Stanley VanDerBeek A’56

(provided by Max VanDerBeek)

Stanley Van Der Beek, Art 1956, was a prolific experimental filmmaker and computer-graphics pioneer.  After studying at The Cooper Union, he studied painting at Black Mountain College. He acquired basic film making and animation skills while working on the set of an early children’s television program, “Winky Dink and You”. His work’s invigorating clash of sounds and images, at once charming and startling, was at the convergence of art and technology. Painting and collage mingle with written word poems, live action-animated films, inter-media events, video experiments, and computer graphics.

Stan VanDerBeek sought a universal means of communication, years before the phenomenon of the World Wide Web came into existence .  His work includes the animation of films such as “Euclidean Illusion” and “Curious Phenomena”, both made while an artist-in-residence at NASA in Houston. Additionally, he was One of the first artists-in-residence at the Center for Advanced Visual Studies at MIT.

His “Moviedrome”, the first such done in the United States, consisted of a continual sequence of multiple projections on a dome over the audience and was first presented in 1966 as part of the, now historic, New York Film Festival.  His”Moviedrome” is frequently cited as an influential and important contribution to the genre of Expanded Cinema.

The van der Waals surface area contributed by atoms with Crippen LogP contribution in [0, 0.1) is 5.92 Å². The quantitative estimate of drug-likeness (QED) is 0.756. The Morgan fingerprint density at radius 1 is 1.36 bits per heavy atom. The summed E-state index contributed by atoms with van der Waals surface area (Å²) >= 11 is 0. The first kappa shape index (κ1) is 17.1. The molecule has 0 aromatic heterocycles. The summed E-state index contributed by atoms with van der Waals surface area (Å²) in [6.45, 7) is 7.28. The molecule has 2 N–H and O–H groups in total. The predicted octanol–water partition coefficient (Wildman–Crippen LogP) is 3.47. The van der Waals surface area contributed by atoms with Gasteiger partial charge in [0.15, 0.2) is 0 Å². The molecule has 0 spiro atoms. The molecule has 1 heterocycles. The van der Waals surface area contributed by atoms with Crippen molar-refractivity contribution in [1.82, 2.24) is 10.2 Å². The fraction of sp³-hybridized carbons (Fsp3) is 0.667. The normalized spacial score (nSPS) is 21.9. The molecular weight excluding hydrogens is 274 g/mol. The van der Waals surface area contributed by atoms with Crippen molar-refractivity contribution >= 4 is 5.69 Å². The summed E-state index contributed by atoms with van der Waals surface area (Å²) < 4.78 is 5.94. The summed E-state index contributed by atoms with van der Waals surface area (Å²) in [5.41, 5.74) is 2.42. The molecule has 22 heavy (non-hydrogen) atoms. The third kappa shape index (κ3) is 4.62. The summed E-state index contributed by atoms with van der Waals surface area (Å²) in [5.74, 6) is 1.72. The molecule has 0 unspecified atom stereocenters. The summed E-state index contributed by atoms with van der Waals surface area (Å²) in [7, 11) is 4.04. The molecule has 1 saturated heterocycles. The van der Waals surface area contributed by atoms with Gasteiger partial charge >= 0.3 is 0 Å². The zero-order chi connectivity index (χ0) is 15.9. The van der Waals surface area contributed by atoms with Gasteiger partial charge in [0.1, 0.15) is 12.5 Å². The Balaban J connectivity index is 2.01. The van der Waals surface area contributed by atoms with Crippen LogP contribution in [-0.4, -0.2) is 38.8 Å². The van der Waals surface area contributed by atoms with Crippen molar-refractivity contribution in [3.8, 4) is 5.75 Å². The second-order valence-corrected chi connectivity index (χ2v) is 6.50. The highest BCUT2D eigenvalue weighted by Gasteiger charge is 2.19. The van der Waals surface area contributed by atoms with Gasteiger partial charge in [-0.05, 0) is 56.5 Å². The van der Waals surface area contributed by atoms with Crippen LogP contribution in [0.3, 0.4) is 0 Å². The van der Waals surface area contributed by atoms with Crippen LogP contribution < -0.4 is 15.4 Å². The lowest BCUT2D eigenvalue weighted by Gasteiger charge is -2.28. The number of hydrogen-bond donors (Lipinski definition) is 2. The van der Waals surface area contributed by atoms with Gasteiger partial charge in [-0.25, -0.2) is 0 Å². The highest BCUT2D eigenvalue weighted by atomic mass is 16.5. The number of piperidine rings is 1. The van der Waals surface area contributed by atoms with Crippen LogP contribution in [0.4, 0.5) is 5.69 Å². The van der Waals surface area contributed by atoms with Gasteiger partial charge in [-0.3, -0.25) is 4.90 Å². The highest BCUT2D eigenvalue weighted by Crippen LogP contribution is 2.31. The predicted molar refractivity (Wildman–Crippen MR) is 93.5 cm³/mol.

His work has been recognized at numerous international film festivals and is part of the collections of the MoMA in New York and the Centre Pompidou in Paris.

Stan Van Der Beek wrote about film making for numerous magazines, newspapers, and other publications, and served as a film-making, animation, and computer-art professor at over fifteen institutions of higher education.  He taught at Columbia University, the University of Southern California, the University of Washington, and the University of Hawaii, among others.  He served as the chairman of the Department
of Visual Arts at the University of Maryland, Baltimore County in 1975, until his death in 1984, where he founded an image lab with computers and other technical equipment for artist’s use.


Stan VanDerBeek A’56 received the 1972 President’s Citation Award and was inducted into The Cooper Union Hall of Fame in 2009.


Additional Information

“Stan VanDerBeek,” by Geeta Dayal, MIT Visual Arts Center, Jun 1, 2011.  Link

“Stan VanDerBeek,” The Box Gallery.  Link

“Stan VanDerBeek,” by Leo Goldsmith, Art Agenda.  Link